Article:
Message 2 of 4 , Oct 1, 2006
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        Dear All

        I wish to add my view about the press releases thats
        been sent out today.

        1. Most of the releases are advatorial than a press release

        2. Even if we (PR) write a normal press release,clients make it an advertorial. I have experience of taking scoldings from client for writng a proper press release.

        3. Some Corporates think that they are issuing a release and over do with information and finally a good news goes in to basket.

        Looking for response.

        Best regards
        Narren


        --- Vaib Gangan <vgangan@...> wrote:

        > Hi,
        >
        > My two pennies worth contribution about media
        > releases.
        >
        > Thought I’ll highlight a few points from an article
        > I am about to publish in a PR journal.
        >
        > (Please take it with a pinch of salt, as my comments
        > from my experience in the western world):
        >
        > Dos and Don’ts of a media release:
        >
        >
        > 1. Put the release in the message body. BECAUSE: We
        > either don’t have
        > time to open attachments; or are worried about the
        > “I love you” virus.
        >
        > 2. The '"subject" line should identify the email as
        > media release. We
        > receive hundreds of emails every week, and its
        > important that your release is not trashed as junk
        > mail.
        >
        > 3. When mass-mailing, use email software to address
        > each email directly to the journalist/newspaper, so
        > that spam filters don't block your release.
        >
        > 4. Come to the point in first paragraph. Journalists
        > normally decide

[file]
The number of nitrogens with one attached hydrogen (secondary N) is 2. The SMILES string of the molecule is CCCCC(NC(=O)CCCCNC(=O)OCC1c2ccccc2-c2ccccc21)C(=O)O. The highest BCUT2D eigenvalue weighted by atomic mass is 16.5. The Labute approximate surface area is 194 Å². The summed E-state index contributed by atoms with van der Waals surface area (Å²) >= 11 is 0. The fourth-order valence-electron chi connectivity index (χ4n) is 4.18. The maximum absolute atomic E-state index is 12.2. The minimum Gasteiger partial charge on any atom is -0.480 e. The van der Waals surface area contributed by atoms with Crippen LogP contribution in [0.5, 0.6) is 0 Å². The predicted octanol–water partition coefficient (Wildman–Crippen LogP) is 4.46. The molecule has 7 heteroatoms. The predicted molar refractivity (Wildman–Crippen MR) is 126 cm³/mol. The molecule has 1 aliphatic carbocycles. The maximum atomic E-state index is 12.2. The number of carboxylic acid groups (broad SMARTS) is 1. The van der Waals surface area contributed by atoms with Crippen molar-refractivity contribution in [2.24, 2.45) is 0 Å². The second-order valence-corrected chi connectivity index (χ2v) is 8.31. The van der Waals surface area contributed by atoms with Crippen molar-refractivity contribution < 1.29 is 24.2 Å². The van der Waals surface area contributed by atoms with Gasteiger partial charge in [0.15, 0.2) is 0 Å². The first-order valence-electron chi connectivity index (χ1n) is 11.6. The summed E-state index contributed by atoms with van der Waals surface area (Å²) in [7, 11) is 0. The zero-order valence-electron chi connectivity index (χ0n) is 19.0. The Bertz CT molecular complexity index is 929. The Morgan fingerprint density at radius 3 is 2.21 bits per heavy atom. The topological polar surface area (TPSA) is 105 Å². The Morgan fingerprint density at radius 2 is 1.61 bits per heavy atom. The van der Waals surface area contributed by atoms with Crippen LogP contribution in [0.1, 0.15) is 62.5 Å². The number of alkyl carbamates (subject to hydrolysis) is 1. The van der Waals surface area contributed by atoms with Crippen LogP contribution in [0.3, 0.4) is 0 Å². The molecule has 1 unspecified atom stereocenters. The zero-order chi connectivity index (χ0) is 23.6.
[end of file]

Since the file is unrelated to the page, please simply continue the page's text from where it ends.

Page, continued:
> within first three sentences or first five seconds,
        > whichever is earlier.
        >
        > 5. Cut the jargon. Journalists normally suffer from
        > "information overload syndrome". If we have to cut
        > through a jungle of superlatives, and self-praise
        > phrases, we are too happy to use the "delete"
        > button.
        >
        > 6. Remember, your release is competing for attention
        > with a hundred
        > others. The key word is "relevance". Don't send a
        > local news item to a
        > national daily, for example.
        >
        > 7. Please don't fax your releases. Because: 1. My
        > copy editors can't copy it. 2. Save trees, use less
        > paper. 3. Emails reach the editors faster than fax;
        > your release might just make the deadline, or make
        > their day
        >
        > 8. I loathe large attachments. I don't care about
        > logos as long as I get valid contact details in the
        > release. If you want to send large images (over
        > 100KB), use your website or its FTP server, if you
        > have one. If not, use www.yousendit.com
        >
        > 9. Most importantly, your release should be "ready
        > to serve". Write it
        > like you are writing a newspaper story - ready to
        > print. Don't write an academic paper, or promotional
        > flyer. Editor or journalists should be able to use